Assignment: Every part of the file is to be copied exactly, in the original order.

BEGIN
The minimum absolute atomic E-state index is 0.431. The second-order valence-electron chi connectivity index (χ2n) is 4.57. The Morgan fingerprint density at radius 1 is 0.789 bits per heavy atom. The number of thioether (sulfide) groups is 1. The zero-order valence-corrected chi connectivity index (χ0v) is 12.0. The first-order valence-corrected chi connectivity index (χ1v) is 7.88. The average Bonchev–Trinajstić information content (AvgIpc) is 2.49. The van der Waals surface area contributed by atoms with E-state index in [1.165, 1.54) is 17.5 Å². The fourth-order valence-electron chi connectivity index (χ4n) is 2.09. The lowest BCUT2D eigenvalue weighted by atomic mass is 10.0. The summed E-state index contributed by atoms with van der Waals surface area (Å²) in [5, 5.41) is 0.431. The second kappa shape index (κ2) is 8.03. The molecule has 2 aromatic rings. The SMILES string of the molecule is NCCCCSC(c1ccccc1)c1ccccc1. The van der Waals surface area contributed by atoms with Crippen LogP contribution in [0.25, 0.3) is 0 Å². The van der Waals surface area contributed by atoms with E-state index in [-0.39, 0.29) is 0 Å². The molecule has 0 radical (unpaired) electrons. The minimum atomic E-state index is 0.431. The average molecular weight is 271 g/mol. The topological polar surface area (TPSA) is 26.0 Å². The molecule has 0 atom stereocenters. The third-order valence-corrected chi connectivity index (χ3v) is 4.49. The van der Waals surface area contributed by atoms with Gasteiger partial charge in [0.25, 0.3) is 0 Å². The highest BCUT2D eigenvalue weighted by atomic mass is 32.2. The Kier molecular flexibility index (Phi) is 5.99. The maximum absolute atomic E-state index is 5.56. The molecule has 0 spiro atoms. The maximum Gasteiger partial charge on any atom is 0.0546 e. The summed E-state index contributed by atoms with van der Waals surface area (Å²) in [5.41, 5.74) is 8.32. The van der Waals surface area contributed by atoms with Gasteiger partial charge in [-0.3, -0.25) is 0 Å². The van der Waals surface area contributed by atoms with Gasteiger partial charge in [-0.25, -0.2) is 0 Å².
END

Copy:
The minimum absolute atomic E-state index is 0.431. The second-order valence-electron chi connectivity index (χ2n) is 4.57. The Morgan fingerprint density at radius 1 is 0.789 bits per heavy atom. The number of thioether (sulfide) groups is 1. The zero-order valence-corrected chi connectivity index (χ0v) is 12.0. The first-order valence-corrected chi connectivity index (χ1v) is 7.88. The average Bonchev–Trinajstić information content (AvgIpc) is 2.49. The van der Waals surface area contributed by atoms with E-state index in [1.165, 1.54) is 17.5 Å². The fourth-order valence-electron chi connectivity index (χ4n) is 2.09. The lowest BCUT2D eigenvalue weighted by atomic mass is 10.0. The summed E-state index contributed by atoms with van der Waals surface area (Å²) in [5, 5.41) is 0.431. The second kappa shape index (κ2) is 8.03. The molecule has 2 aromatic rings. The SMILES string of the molecule is NCCCCSC(c1ccccc1)c1ccccc1. The van der Waals surface area contributed by atoms with Crippen LogP contribution in [0.25, 0.3) is 0 Å². The van der Waals surface area contributed by atoms with E-state index in [-0.39, 0.29) is 0 Å². The molecule has 0 radical (unpaired) electrons. The minimum atomic E-state index is 0.431. The average molecular weight is 271 g/mol. The topological polar surface area (TPSA) is 26.0 Å². The molecule has 0 atom stereocenters. The third-order valence-corrected chi connectivity index (χ3v) is 4.49. The van der Waals surface area contributed by atoms with Gasteiger partial charge in [0.25, 0.3) is 0 Å². The highest BCUT2D eigenvalue weighted by atomic mass is 32.2. The Kier molecular flexibility index (Phi) is 5.99. The maximum absolute atomic E-state index is 5.56. The molecule has 0 spiro atoms. The maximum Gasteiger partial charge on any atom is 0.0546 e. The summed E-state index contributed by atoms with van der Waals surface area (Å²) in [5.41, 5.74) is 8.32. The van der Waals surface area contributed by atoms with Gasteiger partial charge in [-0.3, -0.25) is 0 Å². The van der Waals surface area contributed by atoms with Gasteiger partial charge in [-0.25, -0.2) is 0 Å².